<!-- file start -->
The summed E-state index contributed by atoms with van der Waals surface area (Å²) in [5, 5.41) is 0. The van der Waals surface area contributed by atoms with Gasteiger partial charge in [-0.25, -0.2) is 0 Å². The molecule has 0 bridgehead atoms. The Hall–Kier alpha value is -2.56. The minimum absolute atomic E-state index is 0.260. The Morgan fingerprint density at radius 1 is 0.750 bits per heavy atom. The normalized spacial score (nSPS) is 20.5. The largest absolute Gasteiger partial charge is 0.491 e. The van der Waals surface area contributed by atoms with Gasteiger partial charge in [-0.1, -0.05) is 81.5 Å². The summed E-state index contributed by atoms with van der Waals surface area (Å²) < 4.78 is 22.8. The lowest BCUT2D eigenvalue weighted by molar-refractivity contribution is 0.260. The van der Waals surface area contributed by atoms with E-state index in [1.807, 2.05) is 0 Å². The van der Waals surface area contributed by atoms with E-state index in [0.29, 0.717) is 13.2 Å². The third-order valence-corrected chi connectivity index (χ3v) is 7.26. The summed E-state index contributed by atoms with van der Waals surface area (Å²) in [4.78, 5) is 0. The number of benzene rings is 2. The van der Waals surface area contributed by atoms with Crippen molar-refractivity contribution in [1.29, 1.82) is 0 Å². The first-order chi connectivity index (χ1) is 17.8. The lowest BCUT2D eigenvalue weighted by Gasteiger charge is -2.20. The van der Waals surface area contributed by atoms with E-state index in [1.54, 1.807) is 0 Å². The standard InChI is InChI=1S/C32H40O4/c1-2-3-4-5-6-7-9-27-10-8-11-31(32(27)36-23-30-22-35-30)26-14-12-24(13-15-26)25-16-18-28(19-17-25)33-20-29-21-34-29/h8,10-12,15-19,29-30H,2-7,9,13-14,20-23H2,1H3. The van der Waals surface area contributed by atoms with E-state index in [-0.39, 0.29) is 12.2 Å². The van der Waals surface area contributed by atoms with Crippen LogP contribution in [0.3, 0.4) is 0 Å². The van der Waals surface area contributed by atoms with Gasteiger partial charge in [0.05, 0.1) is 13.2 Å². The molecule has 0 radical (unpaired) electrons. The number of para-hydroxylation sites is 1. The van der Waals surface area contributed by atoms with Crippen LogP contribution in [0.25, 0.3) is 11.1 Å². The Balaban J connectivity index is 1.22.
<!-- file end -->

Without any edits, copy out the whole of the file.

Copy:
The summed E-state index contributed by atoms with van der Waals surface area (Å²) in [5, 5.41) is 0. The van der Waals surface area contributed by atoms with Gasteiger partial charge in [-0.25, -0.2) is 0 Å². The molecule has 0 bridgehead atoms. The Hall–Kier alpha value is -2.56. The minimum absolute atomic E-state index is 0.260. The Morgan fingerprint density at radius 1 is 0.750 bits per heavy atom. The normalized spacial score (nSPS) is 20.5. The largest absolute Gasteiger partial charge is 0.491 e. The van der Waals surface area contributed by atoms with Gasteiger partial charge in [-0.1, -0.05) is 81.5 Å². The summed E-state index contributed by atoms with van der Waals surface area (Å²) < 4.78 is 22.8. The lowest BCUT2D eigenvalue weighted by molar-refractivity contribution is 0.260. The van der Waals surface area contributed by atoms with E-state index in [1.807, 2.05) is 0 Å². The van der Waals surface area contributed by atoms with E-state index in [0.29, 0.717) is 13.2 Å². The third-order valence-corrected chi connectivity index (χ3v) is 7.26. The summed E-state index contributed by atoms with van der Waals surface area (Å²) in [4.78, 5) is 0. The number of benzene rings is 2. The van der Waals surface area contributed by atoms with Crippen molar-refractivity contribution in [1.29, 1.82) is 0 Å². The first-order chi connectivity index (χ1) is 17.8. The lowest BCUT2D eigenvalue weighted by Gasteiger charge is -2.20. The van der Waals surface area contributed by atoms with E-state index in [1.54, 1.807) is 0 Å². The standard InChI is InChI=1S/C32H40O4/c1-2-3-4-5-6-7-9-27-10-8-11-31(32(27)36-23-30-22-35-30)26-14-12-24(13-15-26)25-16-18-28(19-17-25)33-20-29-21-34-29/h8,10-12,15-19,29-30H,2-7,9,13-14,20-23H2,1H3. The van der Waals surface area contributed by atoms with E-state index in [-0.39, 0.29) is 12.2 Å². The van der Waals surface area contributed by atoms with Crippen LogP contribution in [0.3, 0.4) is 0 Å². The van der Waals surface area contributed by atoms with Gasteiger partial charge in [0.05, 0.1) is 13.2 Å². The molecule has 0 radical (unpaired) electrons. The number of para-hydroxylation sites is 1. The van der Waals surface area contributed by atoms with Crippen LogP contribution in [0.25, 0.3) is 11.1 Å². The Balaban J connectivity index is 1.22.